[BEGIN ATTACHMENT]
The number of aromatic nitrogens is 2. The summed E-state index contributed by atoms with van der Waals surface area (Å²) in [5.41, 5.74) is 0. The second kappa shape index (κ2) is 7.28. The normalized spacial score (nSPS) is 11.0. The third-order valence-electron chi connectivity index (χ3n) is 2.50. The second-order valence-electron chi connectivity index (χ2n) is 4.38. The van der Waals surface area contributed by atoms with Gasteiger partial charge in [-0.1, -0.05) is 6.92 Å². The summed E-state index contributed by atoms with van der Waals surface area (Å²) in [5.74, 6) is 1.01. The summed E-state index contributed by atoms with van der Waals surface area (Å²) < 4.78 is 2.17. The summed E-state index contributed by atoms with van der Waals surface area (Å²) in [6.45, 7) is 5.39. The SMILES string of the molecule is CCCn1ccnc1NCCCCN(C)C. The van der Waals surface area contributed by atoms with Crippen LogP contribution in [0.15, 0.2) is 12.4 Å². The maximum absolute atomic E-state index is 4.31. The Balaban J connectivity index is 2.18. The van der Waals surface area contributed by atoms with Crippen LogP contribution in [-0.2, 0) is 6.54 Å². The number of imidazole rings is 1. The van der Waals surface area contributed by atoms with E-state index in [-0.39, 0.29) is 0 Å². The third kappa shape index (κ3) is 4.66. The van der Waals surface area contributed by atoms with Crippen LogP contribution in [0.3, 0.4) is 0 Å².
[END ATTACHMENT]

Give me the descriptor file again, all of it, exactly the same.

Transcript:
The number of aromatic nitrogens is 2. The summed E-state index contributed by atoms with van der Waals surface area (Å²) in [5.41, 5.74) is 0. The second kappa shape index (κ2) is 7.28. The normalized spacial score (nSPS) is 11.0. The third-order valence-electron chi connectivity index (χ3n) is 2.50. The second-order valence-electron chi connectivity index (χ2n) is 4.38. The van der Waals surface area contributed by atoms with Gasteiger partial charge in [-0.1, -0.05) is 6.92 Å². The summed E-state index contributed by atoms with van der Waals surface area (Å²) in [5.74, 6) is 1.01. The summed E-state index contributed by atoms with van der Waals surface area (Å²) < 4.78 is 2.17. The summed E-state index contributed by atoms with van der Waals surface area (Å²) in [6.45, 7) is 5.39. The SMILES string of the molecule is CCCn1ccnc1NCCCCN(C)C. The van der Waals surface area contributed by atoms with Crippen LogP contribution in [0.15, 0.2) is 12.4 Å². The maximum absolute atomic E-state index is 4.31. The Balaban J connectivity index is 2.18. The van der Waals surface area contributed by atoms with Crippen LogP contribution in [-0.2, 0) is 6.54 Å². The number of imidazole rings is 1. The van der Waals surface area contributed by atoms with E-state index in [-0.39, 0.29) is 0 Å². The third kappa shape index (κ3) is 4.66. The van der Waals surface area contributed by atoms with Crippen LogP contribution in [0.3, 0.4) is 0 Å².